Born in Progressive Era United States, the “Christy Girl” represented the ideal “New Woman” at the turn of the twentieth century.
With industrialization and consumerism for parents, the “Christy Girl” archetype was inherently patriotic. She first appeared in advertising campaigns which ran in newly invented mass circulating magazines. She was young, white, middle class, educated and a benchmark of style. Caught somewhere between a child and a woman, she flirted with her admirers and delayed marriage into her early twenties. The envy of older women, she was healthful, fun, and alluring. Free to express herself, she was both suggestive and pure.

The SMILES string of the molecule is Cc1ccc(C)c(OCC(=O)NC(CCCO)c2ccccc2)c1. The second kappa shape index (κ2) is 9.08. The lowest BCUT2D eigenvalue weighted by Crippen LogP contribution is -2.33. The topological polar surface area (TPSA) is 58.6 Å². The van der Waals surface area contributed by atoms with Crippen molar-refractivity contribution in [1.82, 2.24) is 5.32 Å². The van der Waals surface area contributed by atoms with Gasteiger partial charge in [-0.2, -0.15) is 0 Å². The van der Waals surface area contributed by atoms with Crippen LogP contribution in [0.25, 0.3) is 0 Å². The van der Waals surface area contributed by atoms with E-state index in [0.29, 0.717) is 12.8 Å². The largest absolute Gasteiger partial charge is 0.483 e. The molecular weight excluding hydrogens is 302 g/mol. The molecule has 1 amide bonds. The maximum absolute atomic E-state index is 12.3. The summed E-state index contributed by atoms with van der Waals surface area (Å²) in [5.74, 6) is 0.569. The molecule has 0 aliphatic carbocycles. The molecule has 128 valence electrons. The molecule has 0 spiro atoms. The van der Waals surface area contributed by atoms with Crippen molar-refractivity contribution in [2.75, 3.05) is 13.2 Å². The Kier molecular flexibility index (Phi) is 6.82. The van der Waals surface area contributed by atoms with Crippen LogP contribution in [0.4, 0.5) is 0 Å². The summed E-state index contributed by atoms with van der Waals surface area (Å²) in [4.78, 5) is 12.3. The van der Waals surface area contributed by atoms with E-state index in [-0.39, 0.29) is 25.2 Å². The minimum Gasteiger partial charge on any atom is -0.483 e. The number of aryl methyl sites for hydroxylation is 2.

At the end of the nineteenth century, young women in the United States began to enjoy greater access to education. In response to the chaste ideal of the previous generation, more women began to express their own sexuality. They began to see themselves as equals in their relationships with men. More women became suffragists, feminists, reformers, and professionals than ever before.